Have you ever wondered how a trainer does it? Trainers aren’t hiding their magic wands from you! The steps below outline a few of the things great trainers do to help their dogs flourish and become the best dog they can be.
Don’t be stingy!
Training is not minimum wage work! Don’t expect your dog to work for less than you do at your job. Being stingy with reinforcements is a sure-fire way to minimize learning and demotivate your dog.
Reinforcement is feedback for your dog, letting her know she is on the right track. If you don’t provide reinforcements often enough, your dog will not be clear on the task. This is equivalent to emailing your boss for clarification on a project and not getting a reply for a week. If you don’t provide a sufficiently valuable reinforcement, your dog will not be motivated to stick with the training session. Would you clean my eavestroughs in exchange for a bag of used tissues?
Your dog needs the information and motivation that generous reinforcement provides. Expecting your dog to work for free or for minimum wage will damage your training goal.
Proactively planning your training sessions is key to success. Before even looking at your dog, chop your treats to the size of a pea, have your clicker on a wrist coil, and arrange a pouch at your side so you can quickly access treats – like a cowboy drawing his gun from his holster in an old western flick. Prepare any props you may need during the session, and place them off to the side of your training space until you are ready to use them.
Fumbling around by breaking up too-large treats, dropping your clicker, and spending an extra three seconds digging around in a poorly designed pouch are all ways to disrupt the flow of a training session – and ultimately lose your dog’s focus. Keeping a flow of clear feedback depends on your smart preparation ahead of the training session.
Clarity and structure
One of the best ways to set your dog up for success is to have a single focus during a training session and keeping it short (five minutes), especially if you are introducing a new behaviour or concept. If you are introducing “lie down,” for example, focus only on lying down. Do not also teach sit from the down during the same session. Lure or hand signal for down, reinforce, and then toss a treat a foot or two away. Your dog will stand up to get that treat – and be ready for another trial of lying down. If you allow your dog to focus on one single exercise at a time, your dog will acquire that skill faster.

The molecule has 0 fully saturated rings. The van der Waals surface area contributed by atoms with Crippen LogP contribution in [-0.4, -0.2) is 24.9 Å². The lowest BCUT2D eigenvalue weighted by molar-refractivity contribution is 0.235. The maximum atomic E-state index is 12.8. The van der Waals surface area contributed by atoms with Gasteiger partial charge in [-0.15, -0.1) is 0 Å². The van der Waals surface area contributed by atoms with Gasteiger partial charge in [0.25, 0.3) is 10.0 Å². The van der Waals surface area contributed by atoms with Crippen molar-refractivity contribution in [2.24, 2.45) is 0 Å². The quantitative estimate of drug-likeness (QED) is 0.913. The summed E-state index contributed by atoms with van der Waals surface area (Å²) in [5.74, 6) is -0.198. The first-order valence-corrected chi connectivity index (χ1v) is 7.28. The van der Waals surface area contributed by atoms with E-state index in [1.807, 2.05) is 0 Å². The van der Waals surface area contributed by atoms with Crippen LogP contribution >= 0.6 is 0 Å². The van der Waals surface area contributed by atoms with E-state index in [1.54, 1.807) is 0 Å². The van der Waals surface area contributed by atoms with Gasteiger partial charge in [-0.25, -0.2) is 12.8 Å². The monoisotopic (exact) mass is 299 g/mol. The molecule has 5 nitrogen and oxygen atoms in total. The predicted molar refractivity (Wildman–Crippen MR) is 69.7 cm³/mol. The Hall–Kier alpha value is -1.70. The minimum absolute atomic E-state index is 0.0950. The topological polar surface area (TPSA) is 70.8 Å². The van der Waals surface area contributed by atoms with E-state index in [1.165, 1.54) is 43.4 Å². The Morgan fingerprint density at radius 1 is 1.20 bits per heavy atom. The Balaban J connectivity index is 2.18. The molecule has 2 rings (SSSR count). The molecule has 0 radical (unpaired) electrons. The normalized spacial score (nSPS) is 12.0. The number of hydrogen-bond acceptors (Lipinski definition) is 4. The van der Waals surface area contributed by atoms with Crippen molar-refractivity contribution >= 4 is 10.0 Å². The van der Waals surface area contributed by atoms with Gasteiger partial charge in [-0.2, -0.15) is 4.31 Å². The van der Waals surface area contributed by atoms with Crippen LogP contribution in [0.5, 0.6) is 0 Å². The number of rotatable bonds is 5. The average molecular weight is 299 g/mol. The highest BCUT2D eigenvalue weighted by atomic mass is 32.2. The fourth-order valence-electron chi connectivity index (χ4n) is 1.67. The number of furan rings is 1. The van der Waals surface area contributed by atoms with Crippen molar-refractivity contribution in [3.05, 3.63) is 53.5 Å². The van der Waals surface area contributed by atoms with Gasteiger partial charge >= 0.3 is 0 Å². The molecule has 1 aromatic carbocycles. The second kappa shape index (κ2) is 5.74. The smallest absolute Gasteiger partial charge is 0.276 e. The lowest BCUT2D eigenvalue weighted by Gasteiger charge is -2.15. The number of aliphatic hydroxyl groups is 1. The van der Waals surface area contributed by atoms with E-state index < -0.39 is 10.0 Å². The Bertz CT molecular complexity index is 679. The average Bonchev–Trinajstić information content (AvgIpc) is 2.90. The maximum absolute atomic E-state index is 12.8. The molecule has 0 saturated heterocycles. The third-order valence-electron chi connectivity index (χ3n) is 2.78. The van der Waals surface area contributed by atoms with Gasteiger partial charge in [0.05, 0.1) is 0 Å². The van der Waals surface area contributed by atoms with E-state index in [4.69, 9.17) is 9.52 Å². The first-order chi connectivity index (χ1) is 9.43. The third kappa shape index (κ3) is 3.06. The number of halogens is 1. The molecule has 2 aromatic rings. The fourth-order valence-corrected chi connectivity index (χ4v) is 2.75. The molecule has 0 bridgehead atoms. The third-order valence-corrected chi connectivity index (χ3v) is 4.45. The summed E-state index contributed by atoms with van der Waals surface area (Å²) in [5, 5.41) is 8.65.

Your dog isn’t GIVING you a hard time, she’s HAVING a hard time
Sometimes the best laid plans can go awry because your dog is worried, overstimulated, or otherwise stressed. A critical skill for trainers is being able to recognize when their dog’s emotional response is blocking her ability to acquire a skill and then adjusting the training session accordingly. This might mean ditching your original plan in order to help your dog cope with a specific trigger or new environment, training in a different location, or perhaps even delaying the session to another time, when your dog is feeling better.
Setting priorities and realistic goals
Particularly in cases of behaviour modification for stress-based problems, many dogs will have very real limitations. Becoming a therapy dog in a children’s hospital is not a realistic goal for a dog with a history of biting children, but this doesn’t mean that the dog and owner can’t have a full and meaningful life together!
Sometimes the popular notion of a “good dog” is way off base. Decide what really matters to you and train for that!
A dog who happily jumps to greet people isn’t a bad dog, and an owner may actually choose not to train “four-on-the-floor” for greetings. This owner is well within her rights to own a dog who jumps up to greet as long as she’s mindful to manage her dog around people who do not want to be jumped on (for example, asking if the person is okay being jumped on and using leashes or gates to prevent access if they do not consent).
The owner may make this decision because she enjoys the enthusiastic greeting, or she may just be working on other issues that take priority over jumping up. As long as everyone involved, including the dog, is happy with the outcome, this is perfectly okay. (This would, of course, not apply to situations where a dog is stressed or a risk to others, or where the dog’s behaviour infringes on another person’s rights.)
Don’t blame the dog
Blaming the dog for poor training results is equivalent to expecting your dog to train herself. If your dog is not doing what you ask, your dog either doesn’t understand or isn’t motivated (or both!). Luckily, you can acquire the skills necessary to change both of these situations!
If your dog isn’t behaving as you’d like, take a step back before you get frustrated and inclined to point blame, and assess your training. Hiring a skilled professional dog trainer is a valuable step in rectifying why you’re not getting the results you want.
Get the most out of the coaching by fully incorporating the trainer’s feedback and asking targeted questions. Just as raising a child doesn’t make you a child psychologist, having raised a dog in past doesn’t necessarily prepare you for the training challenges you face with your current dog.
Do the legwork
Think – Plan – Do is critical to a constructive approach to dog training. It is easy to get stuck on one of those steps and forget that doing the work is as critical as planning for it. “Practise makes perfect” isn’t as accurate as “perfect practise makes perfect” – if you don’t do the work, you don’t get the results!